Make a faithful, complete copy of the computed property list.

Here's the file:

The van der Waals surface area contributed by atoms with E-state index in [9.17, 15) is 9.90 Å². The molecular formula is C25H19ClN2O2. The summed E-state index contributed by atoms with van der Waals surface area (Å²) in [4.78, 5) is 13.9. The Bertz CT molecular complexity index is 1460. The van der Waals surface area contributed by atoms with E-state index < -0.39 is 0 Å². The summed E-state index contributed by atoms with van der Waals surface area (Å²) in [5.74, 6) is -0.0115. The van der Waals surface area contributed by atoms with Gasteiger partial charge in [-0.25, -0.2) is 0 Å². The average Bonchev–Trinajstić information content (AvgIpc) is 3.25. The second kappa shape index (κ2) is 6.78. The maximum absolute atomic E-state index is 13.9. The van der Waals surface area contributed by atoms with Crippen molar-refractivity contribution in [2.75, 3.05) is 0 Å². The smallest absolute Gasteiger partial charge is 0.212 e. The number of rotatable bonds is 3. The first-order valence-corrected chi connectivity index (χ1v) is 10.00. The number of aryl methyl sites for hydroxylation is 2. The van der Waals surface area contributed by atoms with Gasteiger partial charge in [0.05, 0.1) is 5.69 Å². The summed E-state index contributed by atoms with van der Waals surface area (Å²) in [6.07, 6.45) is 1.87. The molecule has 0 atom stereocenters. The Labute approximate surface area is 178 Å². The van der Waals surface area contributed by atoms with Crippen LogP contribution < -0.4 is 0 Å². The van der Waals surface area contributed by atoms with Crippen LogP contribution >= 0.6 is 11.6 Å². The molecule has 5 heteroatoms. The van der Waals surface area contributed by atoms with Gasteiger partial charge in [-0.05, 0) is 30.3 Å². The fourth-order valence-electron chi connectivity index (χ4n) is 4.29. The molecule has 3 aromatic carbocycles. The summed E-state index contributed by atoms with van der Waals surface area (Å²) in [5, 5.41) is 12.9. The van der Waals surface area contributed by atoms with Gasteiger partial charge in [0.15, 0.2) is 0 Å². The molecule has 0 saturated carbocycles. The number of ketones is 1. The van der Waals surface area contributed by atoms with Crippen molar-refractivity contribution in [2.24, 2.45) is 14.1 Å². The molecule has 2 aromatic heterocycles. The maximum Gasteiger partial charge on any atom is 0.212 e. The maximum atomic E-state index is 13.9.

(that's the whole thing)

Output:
The van der Waals surface area contributed by atoms with E-state index in [9.17, 15) is 9.90 Å². The molecular formula is C25H19ClN2O2. The summed E-state index contributed by atoms with van der Waals surface area (Å²) in [4.78, 5) is 13.9. The Bertz CT molecular complexity index is 1460. The van der Waals surface area contributed by atoms with E-state index < -0.39 is 0 Å². The summed E-state index contributed by atoms with van der Waals surface area (Å²) in [5.74, 6) is -0.0115. The van der Waals surface area contributed by atoms with Gasteiger partial charge in [-0.25, -0.2) is 0 Å². The average Bonchev–Trinajstić information content (AvgIpc) is 3.25. The second kappa shape index (κ2) is 6.78. The maximum absolute atomic E-state index is 13.9. The van der Waals surface area contributed by atoms with Crippen molar-refractivity contribution in [2.75, 3.05) is 0 Å². The smallest absolute Gasteiger partial charge is 0.212 e. The number of rotatable bonds is 3. The first-order valence-corrected chi connectivity index (χ1v) is 10.00. The number of aryl methyl sites for hydroxylation is 2. The van der Waals surface area contributed by atoms with Gasteiger partial charge in [0.05, 0.1) is 5.69 Å². The summed E-state index contributed by atoms with van der Waals surface area (Å²) in [6.07, 6.45) is 1.87. The molecule has 0 atom stereocenters. The Labute approximate surface area is 178 Å². The van der Waals surface area contributed by atoms with Crippen LogP contribution < -0.4 is 0 Å². The van der Waals surface area contributed by atoms with Crippen LogP contribution >= 0.6 is 11.6 Å². The molecule has 5 heteroatoms. The van der Waals surface area contributed by atoms with Gasteiger partial charge in [-0.05, 0) is 30.3 Å². The fourth-order valence-electron chi connectivity index (χ4n) is 4.29. The molecule has 3 aromatic carbocycles. The summed E-state index contributed by atoms with van der Waals surface area (Å²) in [5, 5.41) is 12.9. The van der Waals surface area contributed by atoms with Gasteiger partial charge in [0.15, 0.2) is 0 Å². The molecule has 0 saturated carbocycles. The number of ketones is 1. The van der Waals surface area contributed by atoms with Crippen molar-refractivity contribution in [2.24, 2.45) is 14.1 Å². The molecule has 2 aromatic heterocycles. The maximum Gasteiger partial charge on any atom is 0.212 e. The maximum atomic E-state index is 13.9.